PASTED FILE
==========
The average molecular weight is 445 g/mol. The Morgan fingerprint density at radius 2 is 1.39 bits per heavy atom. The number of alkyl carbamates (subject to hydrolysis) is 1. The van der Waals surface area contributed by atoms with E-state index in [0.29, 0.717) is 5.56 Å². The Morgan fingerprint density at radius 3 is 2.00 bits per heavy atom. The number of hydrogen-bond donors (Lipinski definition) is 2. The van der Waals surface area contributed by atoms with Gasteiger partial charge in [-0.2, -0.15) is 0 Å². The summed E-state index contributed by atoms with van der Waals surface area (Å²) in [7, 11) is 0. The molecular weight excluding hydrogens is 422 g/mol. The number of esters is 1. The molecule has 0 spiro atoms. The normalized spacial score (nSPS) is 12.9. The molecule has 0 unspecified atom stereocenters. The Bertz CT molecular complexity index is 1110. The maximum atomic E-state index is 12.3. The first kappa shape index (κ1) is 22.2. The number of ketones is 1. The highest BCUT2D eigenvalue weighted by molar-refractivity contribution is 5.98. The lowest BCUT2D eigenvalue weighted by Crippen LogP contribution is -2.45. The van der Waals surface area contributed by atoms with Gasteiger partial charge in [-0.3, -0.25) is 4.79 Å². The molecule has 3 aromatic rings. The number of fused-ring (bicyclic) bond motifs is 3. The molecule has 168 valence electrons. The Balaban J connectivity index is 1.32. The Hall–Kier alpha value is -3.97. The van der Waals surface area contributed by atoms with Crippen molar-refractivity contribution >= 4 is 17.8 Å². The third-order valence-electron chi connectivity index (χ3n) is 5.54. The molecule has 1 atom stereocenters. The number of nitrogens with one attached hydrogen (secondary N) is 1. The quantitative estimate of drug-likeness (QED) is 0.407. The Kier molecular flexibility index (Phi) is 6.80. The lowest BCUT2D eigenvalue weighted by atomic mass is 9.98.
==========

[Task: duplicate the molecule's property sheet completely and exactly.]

The average molecular weight is 445 g/mol. The Morgan fingerprint density at radius 2 is 1.39 bits per heavy atom. The number of alkyl carbamates (subject to hydrolysis) is 1. The van der Waals surface area contributed by atoms with E-state index in [0.29, 0.717) is 5.56 Å². The Morgan fingerprint density at radius 3 is 2.00 bits per heavy atom. The number of hydrogen-bond donors (Lipinski definition) is 2. The van der Waals surface area contributed by atoms with Gasteiger partial charge in [-0.2, -0.15) is 0 Å². The summed E-state index contributed by atoms with van der Waals surface area (Å²) in [7, 11) is 0. The molecular weight excluding hydrogens is 422 g/mol. The number of esters is 1. The molecule has 0 spiro atoms. The normalized spacial score (nSPS) is 12.9. The molecule has 0 unspecified atom stereocenters. The Bertz CT molecular complexity index is 1110. The maximum atomic E-state index is 12.3. The first kappa shape index (κ1) is 22.2. The number of ketones is 1. The highest BCUT2D eigenvalue weighted by molar-refractivity contribution is 5.98. The lowest BCUT2D eigenvalue weighted by Crippen LogP contribution is -2.45. The van der Waals surface area contributed by atoms with Gasteiger partial charge in [-0.3, -0.25) is 4.79 Å². The molecule has 3 aromatic rings. The number of fused-ring (bicyclic) bond motifs is 3. The molecule has 168 valence electrons. The Balaban J connectivity index is 1.32. The Hall–Kier alpha value is -3.97. The van der Waals surface area contributed by atoms with Crippen molar-refractivity contribution >= 4 is 17.8 Å². The third-order valence-electron chi connectivity index (χ3n) is 5.54. The molecule has 1 atom stereocenters. The number of nitrogens with one attached hydrogen (secondary N) is 1. The quantitative estimate of drug-likeness (QED) is 0.407. The Kier molecular flexibility index (Phi) is 6.80. The lowest BCUT2D eigenvalue weighted by atomic mass is 9.98.